The problem with this thought is that there must be a way to pay for this care that “society” provides. It has to be directly provided by someone. If “society” is providing for your health care, then there needs to be a doctor or nurse in the room with you providing this care. This person needs to be paid to provide for their livelihood. Who pays for this? Today, the government generally does if you don’t have your own health insurance. In the near future in the US, the government will be paying, even if you have your own health insurance, through the new subsidies. But from where does the government get the money to do this? It generally comes from the “rich.” This is a particularly popular thought today, as most want to make the rich pay even more to the government, so it can in-turn be given to the poor to provide for them. Hesiod discusses this in the aforementioned passage. He said, “If your work brings you wealth, you will be envied by the slothful,/because glory and excellence follow riches.”

So does that mean that we are all to be selfish and ignore those who are in need, and deserve aid? What are we to do with our wealth? How should we be helped when we fall upon hard times ourselves, if not through “society” (i.e. the government)?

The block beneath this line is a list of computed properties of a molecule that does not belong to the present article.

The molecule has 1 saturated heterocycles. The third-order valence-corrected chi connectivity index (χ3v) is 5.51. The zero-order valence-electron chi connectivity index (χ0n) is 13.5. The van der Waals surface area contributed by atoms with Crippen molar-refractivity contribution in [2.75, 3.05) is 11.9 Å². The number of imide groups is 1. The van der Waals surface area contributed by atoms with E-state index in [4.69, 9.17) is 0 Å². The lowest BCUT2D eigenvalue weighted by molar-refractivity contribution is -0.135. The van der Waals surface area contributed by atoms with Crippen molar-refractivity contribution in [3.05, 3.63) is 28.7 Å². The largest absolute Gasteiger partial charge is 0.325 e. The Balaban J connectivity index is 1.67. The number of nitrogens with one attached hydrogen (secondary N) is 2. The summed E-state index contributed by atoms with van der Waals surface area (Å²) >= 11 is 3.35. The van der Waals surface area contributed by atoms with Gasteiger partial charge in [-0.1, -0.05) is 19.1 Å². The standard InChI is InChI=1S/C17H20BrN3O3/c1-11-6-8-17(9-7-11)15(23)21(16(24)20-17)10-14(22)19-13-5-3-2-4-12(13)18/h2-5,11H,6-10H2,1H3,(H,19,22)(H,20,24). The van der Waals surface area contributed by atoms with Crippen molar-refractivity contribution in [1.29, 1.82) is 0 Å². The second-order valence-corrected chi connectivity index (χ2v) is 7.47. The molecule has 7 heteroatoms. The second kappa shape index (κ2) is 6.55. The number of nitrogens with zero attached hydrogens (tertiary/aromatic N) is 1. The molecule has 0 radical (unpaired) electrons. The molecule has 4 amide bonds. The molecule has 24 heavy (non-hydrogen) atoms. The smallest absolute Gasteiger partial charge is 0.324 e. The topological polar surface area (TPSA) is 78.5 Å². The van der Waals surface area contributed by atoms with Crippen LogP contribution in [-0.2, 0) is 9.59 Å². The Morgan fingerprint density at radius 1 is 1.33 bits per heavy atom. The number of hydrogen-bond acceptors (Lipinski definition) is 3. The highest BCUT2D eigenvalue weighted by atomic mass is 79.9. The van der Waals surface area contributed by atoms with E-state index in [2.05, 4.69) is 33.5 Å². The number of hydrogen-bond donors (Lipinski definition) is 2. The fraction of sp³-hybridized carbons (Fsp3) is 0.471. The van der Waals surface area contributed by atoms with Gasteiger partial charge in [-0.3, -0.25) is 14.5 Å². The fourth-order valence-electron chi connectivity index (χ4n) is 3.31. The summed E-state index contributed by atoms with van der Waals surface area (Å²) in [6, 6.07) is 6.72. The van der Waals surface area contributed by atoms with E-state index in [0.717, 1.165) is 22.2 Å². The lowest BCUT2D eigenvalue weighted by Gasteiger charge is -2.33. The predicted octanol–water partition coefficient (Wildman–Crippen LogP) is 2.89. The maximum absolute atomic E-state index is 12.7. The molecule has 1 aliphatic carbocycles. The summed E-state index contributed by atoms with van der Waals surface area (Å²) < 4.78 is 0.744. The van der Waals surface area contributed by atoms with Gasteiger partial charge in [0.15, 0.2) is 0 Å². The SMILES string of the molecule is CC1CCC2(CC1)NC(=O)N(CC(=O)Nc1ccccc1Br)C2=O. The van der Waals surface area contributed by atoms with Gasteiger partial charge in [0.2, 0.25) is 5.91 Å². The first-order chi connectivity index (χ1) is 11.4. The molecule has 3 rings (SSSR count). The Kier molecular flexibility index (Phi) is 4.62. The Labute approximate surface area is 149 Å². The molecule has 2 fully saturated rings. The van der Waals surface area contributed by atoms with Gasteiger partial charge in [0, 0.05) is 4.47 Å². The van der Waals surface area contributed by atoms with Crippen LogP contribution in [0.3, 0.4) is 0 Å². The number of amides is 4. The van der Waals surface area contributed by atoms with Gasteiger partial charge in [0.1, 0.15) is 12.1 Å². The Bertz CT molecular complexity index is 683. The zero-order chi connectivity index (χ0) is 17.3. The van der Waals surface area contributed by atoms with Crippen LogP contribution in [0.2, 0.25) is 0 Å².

Hesiod addresses this too:

In proportion to your means, offer the gods sacrifices
that are pure and unblemished, and burn choice thighs for them.
At other times seek their favor with burnings and libations
when you go to sleep and when the holy light looms on the horizon

Invite your friends to dinner and leave your enemies out
and remember that neighbors come first.
If misfortune strikes your house, neighbors will come
in their bedclothes; kinsmen will dress up.

Neighbors should measure well, and you must give back
no less than you take, and even more if you can,
that you may find enough when you are in need again.